9. “Three international agreements were established after COCOM, and they all targeted a specific type of weapon technology: the Nuclear Suppliers Group (NSG), the Australian Group (AG), and the Missiles Technology Control Regime (MTCR). After COCOM was dissolved, the Wassenaar Arrangement (WA) was established to fill the void COCOM left for standardizing export regulations for conventional arms and dual-use products” – page 120
  10. “The first informal international military-use export control regime was structured to restrict the trade of military weapons according to perceived military hostilities post-World War II” – page 120
  11. “The Wassenaar Arragnement was established as an informal agreement made between participating states, but the effectiveness of adopting and enforcing WA standards remains an issue” – page 127
  12. “… several states became concerned with the status of nuclear export control and established NSG as a complementary measure to limit the transfer of nuclear technology and make sure that any transfer was safeguarded” – page 128
  13. “AG was an informal agreement established in 1985 as a complementary measure in support of two international treaties: the Protocol for the Prohibition of the Use in War of Asphyxiating, Poisonous or Other Gases, and of Bacteriological Methods of Warfare (also known as the 1925 Geneva Protocol), and the Convention on the Prohibition of the Development, Production and Stockpiling of Bacteriological (Biological) and Toxin Weapons and on the Their Destruction (also known as the 1972 Biological and Toxins Weapons Convention).” – page 129
  14. “MTCR was an informal agreement established in 1987, which sought to prevent the proliferation of unmanned delivery systems that could be used for weapons of mass destruction.” – page 129
  15. “There are two challenges with regard to the effectiveness of these three international technology export control regimes. The first challenge is that the technology export control regimes are focused on controlling the exporter’s side of the trade, and, for the most part, current participants in these technology export control regimes are suppliers of these controlled technologies” – page 130
  16. “The second challenge is the punishment for or repercussions of non-compliance.” – page 131
  17. “The UN’s decision to negotiate and create an Arms Trade Treaty was announced in the General Assembly 2006 Resolution 61/89. However, the votes taken on the General Assembly resolution were not promising” – page 131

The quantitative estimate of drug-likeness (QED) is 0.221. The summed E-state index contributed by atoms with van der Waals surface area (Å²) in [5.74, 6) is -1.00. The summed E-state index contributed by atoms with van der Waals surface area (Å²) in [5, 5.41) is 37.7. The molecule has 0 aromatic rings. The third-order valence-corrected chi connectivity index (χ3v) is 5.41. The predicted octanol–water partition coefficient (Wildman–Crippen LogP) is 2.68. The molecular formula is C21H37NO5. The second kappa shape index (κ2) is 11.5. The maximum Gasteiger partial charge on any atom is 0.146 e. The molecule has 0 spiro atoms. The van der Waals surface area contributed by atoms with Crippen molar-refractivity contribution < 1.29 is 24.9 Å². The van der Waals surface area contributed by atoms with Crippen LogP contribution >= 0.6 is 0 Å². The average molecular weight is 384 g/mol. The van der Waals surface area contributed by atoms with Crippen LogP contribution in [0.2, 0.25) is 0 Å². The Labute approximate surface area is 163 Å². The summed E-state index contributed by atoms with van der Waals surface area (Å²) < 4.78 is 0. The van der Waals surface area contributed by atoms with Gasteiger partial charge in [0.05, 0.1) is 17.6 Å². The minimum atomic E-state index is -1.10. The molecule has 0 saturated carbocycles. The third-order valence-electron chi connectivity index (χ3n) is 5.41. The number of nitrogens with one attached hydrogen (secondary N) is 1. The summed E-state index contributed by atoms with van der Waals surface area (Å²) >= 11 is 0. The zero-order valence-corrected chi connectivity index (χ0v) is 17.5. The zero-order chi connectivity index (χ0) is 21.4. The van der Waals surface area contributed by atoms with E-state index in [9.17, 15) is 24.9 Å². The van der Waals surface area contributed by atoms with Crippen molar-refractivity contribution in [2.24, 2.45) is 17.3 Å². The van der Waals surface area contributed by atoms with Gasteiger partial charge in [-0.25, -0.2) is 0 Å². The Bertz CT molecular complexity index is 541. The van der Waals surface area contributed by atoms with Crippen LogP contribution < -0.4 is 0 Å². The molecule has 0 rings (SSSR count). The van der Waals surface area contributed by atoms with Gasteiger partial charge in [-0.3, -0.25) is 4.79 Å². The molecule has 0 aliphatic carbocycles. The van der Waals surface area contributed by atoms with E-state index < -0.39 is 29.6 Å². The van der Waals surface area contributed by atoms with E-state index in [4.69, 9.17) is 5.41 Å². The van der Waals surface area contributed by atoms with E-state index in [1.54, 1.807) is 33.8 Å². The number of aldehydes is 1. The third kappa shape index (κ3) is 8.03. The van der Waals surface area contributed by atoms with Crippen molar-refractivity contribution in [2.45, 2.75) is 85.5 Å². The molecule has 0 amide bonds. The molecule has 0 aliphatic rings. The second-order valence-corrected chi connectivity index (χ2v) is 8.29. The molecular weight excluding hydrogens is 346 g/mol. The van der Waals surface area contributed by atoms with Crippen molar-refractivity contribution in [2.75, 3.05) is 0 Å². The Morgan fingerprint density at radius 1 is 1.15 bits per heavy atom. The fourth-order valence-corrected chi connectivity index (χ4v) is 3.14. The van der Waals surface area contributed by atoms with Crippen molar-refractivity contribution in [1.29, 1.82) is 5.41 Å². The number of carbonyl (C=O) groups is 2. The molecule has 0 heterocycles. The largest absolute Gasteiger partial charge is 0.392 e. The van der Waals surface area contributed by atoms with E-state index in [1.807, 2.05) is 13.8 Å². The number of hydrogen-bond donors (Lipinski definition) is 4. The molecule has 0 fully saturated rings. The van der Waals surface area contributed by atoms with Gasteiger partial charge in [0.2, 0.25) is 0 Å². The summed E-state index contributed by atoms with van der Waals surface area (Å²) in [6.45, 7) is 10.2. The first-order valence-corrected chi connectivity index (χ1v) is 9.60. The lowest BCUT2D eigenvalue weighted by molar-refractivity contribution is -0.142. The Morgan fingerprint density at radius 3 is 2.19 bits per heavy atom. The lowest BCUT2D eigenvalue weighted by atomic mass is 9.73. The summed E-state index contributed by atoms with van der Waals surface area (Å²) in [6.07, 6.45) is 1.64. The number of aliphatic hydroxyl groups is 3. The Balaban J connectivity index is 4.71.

18. “The goal was to create a legally binding instrument that would establish an international standard for regulating the import, export, and transfer of conventional arms to promote international peace through arms control” – page 131
  19. “The United States voted against the resolution, while China, India, and the Russian Federation abstained from voting for the resolution” – page 132
  20. “Although the United States signed the treaty on September 25, 2013, many members of the US Senate have vocally opposed ratifying the treaty” – page 137

Military, Dual Use, Export Control, Compliance, Law, Nonproliferation, UN, BWC, WMD, Nuclear, CWC, Chemical, ATT


Morley, JeffersonUnmanned and Uncontrolled: Proliferation of Unmanned Systems and the Need for Improved Arms Export ControlsArms Control Today, Volume 45 Issue 8. Page 7. October 2015.

  1. “The report focuses on the implications of the proliferation of unmanned systems for existing arms export control mechanisms.” – page 7
  2. “They observe that the states currently producing these systems adhere to the Missile Technology Control Regime, the Arms Trade Treaty, and the EU Common Position, all of which cover the systems to some extent” – page 7
  3. “Zwijnenburg and van Hoorn predict the booming market in unmanned systems will lead states and nonstate actors to acquire this technology for intelligence, surveillance, reconnaissance, and targeting” – page 7
  4. “They recommend action “to limit the access to critical dual-use technologies through strict global export controls that prohibit the export of unmanned systems” to recipients who may use them for human rights violations or acts of “oppression” or terrorism” – page 7

ATT, Export Control, Surveillance